Emory Report

May 3, 1999

 Volume 51, No. 30

First person:

Starkman believes 'feminization of power' needed in U.S.

Thousands of young school children pour into the statehouses of the nation every day to learn about their government and the people who make it happen. They tour the many hallways and sit in the impressive chambers while the leaders of their states make decisions that have impact on the country and the world. Oftentimes, they meet the people who represent their home districts and bring the concerns of their parents and neighbors to the table of governmental debate. Some of these children have their sights set on obtaining high office one day. A few tell their teachers that they want to be president.

Do the young girls realize that men far outnumber women in elected positions? Do they understand that they may well never see a legislative roster which reflects true parity in terms of gender? Do they know that they most likely will have to marry a future president if they want to live in the White House one day?

Children entering American statehouses during the past legislative session saw more women in elected positions than ever before. Following the November 1998 elections, record numbers of women now serve in state legislatures, statewide elected office and in Congress. While this sounds promising for aspiring women leaders of tomorrow, it must be considered in light of the entire political landscape. Women still constitute only 9 percent of the Senate, 13 percent of the House, 6 percent of governorships, 28 percent of statewide elected posts and 22 percent of state legislatures.

Women entered political races with astounding frequency in 1992, and as a result, the face of the United States government reflected more female attributes than ever before. The so-called Year of the Woman promised to hold open doors for women to take advantage of future political gains in leaps and bounds. A glance at the above statistics, however, proves that this was not to become reality. Seven years later there are still only nine woman senators, and the House is a resounding 87 percent male! Furthermore, the women who serve in Congress have made few strides to reach leadership positions within the two major parties.

The roots of the problem are many and the solutions complex. Women politicians have proven that they can raise the funds necessary to make bids for office and that they can win tough political contests by appealing to voters of both genders.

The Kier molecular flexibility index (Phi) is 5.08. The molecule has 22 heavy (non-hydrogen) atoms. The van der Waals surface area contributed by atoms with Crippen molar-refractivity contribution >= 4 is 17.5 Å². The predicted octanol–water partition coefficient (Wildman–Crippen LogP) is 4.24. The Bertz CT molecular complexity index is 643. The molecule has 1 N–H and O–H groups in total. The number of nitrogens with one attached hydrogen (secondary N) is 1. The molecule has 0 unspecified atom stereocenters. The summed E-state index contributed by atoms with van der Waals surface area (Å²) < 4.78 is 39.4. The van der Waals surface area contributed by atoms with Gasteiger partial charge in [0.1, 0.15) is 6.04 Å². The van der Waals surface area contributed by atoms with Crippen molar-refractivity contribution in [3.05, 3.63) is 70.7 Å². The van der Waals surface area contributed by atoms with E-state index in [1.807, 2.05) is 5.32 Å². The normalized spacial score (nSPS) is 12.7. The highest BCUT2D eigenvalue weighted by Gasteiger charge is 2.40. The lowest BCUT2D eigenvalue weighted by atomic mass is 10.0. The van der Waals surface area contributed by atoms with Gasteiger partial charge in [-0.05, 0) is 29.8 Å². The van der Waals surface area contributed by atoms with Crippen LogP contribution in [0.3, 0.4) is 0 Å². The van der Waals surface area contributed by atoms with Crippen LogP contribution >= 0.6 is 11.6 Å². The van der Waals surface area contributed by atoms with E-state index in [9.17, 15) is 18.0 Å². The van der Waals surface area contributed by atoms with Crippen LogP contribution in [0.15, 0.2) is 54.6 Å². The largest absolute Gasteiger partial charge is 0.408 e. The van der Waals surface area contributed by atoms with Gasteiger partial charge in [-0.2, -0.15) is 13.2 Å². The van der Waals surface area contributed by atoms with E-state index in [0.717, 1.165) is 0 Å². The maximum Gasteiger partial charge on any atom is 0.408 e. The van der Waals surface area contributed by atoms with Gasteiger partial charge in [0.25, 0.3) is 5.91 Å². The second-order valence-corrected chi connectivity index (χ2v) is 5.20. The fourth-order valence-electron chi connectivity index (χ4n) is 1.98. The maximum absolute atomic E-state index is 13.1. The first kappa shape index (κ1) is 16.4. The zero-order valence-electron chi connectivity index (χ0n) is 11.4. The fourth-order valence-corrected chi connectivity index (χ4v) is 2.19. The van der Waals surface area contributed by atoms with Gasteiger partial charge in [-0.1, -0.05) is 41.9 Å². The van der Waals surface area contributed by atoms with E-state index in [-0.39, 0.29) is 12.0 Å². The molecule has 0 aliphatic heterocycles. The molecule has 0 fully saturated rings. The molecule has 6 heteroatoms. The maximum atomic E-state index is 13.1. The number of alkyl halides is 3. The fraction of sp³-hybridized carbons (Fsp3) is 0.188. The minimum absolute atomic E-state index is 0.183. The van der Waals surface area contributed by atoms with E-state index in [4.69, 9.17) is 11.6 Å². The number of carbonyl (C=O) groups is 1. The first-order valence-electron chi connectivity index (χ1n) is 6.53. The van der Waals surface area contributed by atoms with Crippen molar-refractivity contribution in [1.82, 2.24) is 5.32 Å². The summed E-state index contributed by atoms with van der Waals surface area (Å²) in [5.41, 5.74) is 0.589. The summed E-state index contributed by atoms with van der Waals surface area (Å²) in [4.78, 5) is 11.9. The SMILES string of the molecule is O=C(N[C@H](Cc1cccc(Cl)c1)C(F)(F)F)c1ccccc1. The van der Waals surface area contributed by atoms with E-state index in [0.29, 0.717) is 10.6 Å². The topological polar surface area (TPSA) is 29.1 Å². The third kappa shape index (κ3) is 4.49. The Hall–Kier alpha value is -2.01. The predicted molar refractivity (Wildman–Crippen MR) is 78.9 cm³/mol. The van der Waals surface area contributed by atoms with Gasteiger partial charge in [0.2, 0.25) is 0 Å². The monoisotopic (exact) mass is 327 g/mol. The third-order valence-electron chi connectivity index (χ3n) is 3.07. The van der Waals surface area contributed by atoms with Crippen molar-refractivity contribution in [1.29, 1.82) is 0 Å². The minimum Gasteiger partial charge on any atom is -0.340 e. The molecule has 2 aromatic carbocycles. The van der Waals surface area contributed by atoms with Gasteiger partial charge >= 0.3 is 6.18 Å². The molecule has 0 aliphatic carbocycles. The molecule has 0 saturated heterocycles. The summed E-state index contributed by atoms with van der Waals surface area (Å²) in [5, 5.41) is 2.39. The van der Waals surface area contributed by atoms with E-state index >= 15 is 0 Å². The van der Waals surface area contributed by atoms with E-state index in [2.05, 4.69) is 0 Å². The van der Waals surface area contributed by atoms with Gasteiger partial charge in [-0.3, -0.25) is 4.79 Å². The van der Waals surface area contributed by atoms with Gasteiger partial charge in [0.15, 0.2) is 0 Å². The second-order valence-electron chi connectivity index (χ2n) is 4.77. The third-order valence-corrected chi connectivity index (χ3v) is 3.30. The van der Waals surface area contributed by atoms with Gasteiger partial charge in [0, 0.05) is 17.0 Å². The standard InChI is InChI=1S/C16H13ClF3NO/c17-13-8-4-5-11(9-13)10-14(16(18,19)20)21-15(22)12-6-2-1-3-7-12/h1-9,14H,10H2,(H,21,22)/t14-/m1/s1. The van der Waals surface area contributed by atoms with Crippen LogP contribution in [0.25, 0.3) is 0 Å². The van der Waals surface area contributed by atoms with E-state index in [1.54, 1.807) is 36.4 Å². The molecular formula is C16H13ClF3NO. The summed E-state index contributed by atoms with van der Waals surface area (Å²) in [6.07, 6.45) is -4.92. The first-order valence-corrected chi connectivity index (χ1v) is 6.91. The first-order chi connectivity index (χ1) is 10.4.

For women of childbearing years, though, the demands of political life often conflict with the needs of family. As a result, young women frequently are unable to participate at lower levels of government early in their careers in order to gain the necessary experience to become viable candidates for higher office. One hundred fewer women ran for state legislatures in 1998 than in 1992. If this number continues to decline, fewer women will be poised to take on the challenge of national government in the future.

Women need to be present in all levels of government because we bring a unique perspective to the table. Only women can weave into our nation's policies the remarkable worth of being female. Women bring a particular understanding of the experiences of girls in school, the expectations of motherhood, the struggle to balance family and career, the subtleties of gender discrimination and a host of other issues. The small number of women who have recently served in government have proven that so-called women's issues largely have been ignored by predominately male legislatures. Nonetheless, they have pushed the passage of reform in education and health care, the introduction of comprehensive sexual harassment policies and an increase in sexual violence statutes that will result in real punishments.

What is needed now is a coordinated effort on the part of national women's organizations to identify and encourage qualified women to enter into the political arena. Without drastic action, the numbers will remain stagnant, which means that American government will continue as a predominately male institution promoting male norms and policy decisions. Only the feminization of power will ensure that women's issues are brought to the fore of debate and that all gender experiences are included in public policy.

Perhaps when the daughters of the women of my generation enter a statehouse, they will see a more gender-balanced institution. Similarly, when they watch the news, perhaps the usual host of reporters will be scurrying after "Madame President."

Alicia Starkman is special program assistant at the Women's Center. This essay first appeared in the spring edition of "Women's News & Narratives," the center's newsletter.

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